What Is Recurrent Respiratory Papillomatosis?

J.M. Willhite

Recurrent respiratory papillomatosis (RRP) is a serious medical condition initiated by exposure to the human papilloma virus (HPV). This potentially deadly condition may affect anyone of any age and is defined by marked tumor development in the throat and respiratory system. In the absence of a cure, treatment is centered on tumor removal and easing one’s symptoms. It is a preventable condition and individuals are encouraged to take precautionary measures, from practicing safe sex to receiving the HPV vaccine.

The respiratory and abdominal organs.
The respiratory and abdominal organs.

Exposure to human papilloma virus subtypes 6 and 11 is linked directly to the onset of recurrent respiratory papillomatosis. In the presence of ongoing research, there are no established guidelines to evaluate why some people get RRP and others do not. Related to veneral warts, HPV-6 and -11 can be passed from mother to child during a vaginal delivery. Pregnant women who know they have active HPV infection, as demonstrated by the presence of venereal warts, are encouraged to take steps to prevent passing the infection on to their baby, such as considering a Cesarean delivery.

Recurrent Respiratory Papillomatosis requires frequent monitoring by a physician.
Recurrent Respiratory Papillomatosis requires frequent monitoring by a physician.

The presence of HPV in the larynx initiates abnormal cell development that results in the formation of lesions that mature into nodules, or polyps. A diagnosis of recurrent respiratory papillomatosis is generally made by the administration of a laryngoscopy. The procedure involves introducing a narrow tube, outfitted with a camera, into the throat or nasal cavity so a clear view of the larynx and vocal cords may be obtained. If polyps are discovered, the individual is admitted to the hospital so a biopsy may be performed. A general anesthetic is administered to facilitate the collection of tissue samples.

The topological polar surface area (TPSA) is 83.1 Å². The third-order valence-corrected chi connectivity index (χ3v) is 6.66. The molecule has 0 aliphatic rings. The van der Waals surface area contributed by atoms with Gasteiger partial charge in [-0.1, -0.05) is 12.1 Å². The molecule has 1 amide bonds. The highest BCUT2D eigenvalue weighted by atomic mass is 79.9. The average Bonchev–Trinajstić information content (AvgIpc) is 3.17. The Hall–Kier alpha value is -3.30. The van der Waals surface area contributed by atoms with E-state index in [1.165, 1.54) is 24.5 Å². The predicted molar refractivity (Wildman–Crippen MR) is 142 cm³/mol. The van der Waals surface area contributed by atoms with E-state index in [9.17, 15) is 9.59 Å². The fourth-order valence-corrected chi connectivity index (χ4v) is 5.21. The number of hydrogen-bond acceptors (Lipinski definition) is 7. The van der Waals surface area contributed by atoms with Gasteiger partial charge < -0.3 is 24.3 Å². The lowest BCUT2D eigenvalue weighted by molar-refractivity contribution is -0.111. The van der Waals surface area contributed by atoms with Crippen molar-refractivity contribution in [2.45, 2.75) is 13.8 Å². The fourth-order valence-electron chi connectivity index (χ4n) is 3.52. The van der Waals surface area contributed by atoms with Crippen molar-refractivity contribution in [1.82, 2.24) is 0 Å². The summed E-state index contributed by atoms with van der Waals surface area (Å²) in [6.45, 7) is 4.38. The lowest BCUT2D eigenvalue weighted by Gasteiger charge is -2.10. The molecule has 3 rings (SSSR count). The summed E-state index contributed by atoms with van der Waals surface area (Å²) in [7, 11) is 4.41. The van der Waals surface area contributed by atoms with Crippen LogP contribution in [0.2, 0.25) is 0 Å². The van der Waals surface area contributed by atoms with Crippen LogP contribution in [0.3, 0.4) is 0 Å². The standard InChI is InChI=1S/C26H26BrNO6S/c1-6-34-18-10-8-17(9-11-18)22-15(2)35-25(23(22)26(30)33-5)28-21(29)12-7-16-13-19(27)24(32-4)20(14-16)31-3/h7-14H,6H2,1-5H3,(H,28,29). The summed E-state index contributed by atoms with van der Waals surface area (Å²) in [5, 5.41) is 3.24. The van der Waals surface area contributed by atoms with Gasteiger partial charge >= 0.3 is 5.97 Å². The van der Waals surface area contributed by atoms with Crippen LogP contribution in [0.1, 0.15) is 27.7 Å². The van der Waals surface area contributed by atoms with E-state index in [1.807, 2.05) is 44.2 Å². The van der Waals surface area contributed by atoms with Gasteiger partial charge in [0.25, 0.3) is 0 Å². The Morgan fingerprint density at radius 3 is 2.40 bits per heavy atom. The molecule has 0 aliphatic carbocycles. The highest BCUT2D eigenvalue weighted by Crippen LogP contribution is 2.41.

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Individuals with RRP experience pronounced, progressive changes to their voice. Frequently, hoarseness will present, giving way to a change in pitch that causes one to strain to speak. As existing polyps mature and new ones form on the larynx, the airway becomes obstructed making it difficult to breathe. Advanced recurrent respiratory papillomatosis can initiate tumor development extending beyond the larynx to affect the bronchial tubes and lungs.

There is no cure for this condition. Treatment involves proactive monitoring of the throat and respiratory tract for new or aggressive growths. Considering HPV is often a precursor to malignancy, especially oropharyngeal cancers as found in individuals with active HPV infection, it is essential to closely monitor the condition of someone with RRP. As tumors mature, they must be surgically removed to prevent further complication.

In addition to periodic surgery to remove tumors, individuals with recurrent respiratory papillomatosis are usually placed on a regimen of antiviral medications to slow the disease's progression. Intralesional drug therapy, such as the use of a steroidal-based medication, is also used to reduce inflammation and slow lesion development. In some cases, dietary changes may also be recommended to help boost immunity and possibly slow disease progression.

Reccurent respiratory papillomatosis may lead to tumors in the respiratory system.
Reccurent respiratory papillomatosis may lead to tumors in the respiratory system.

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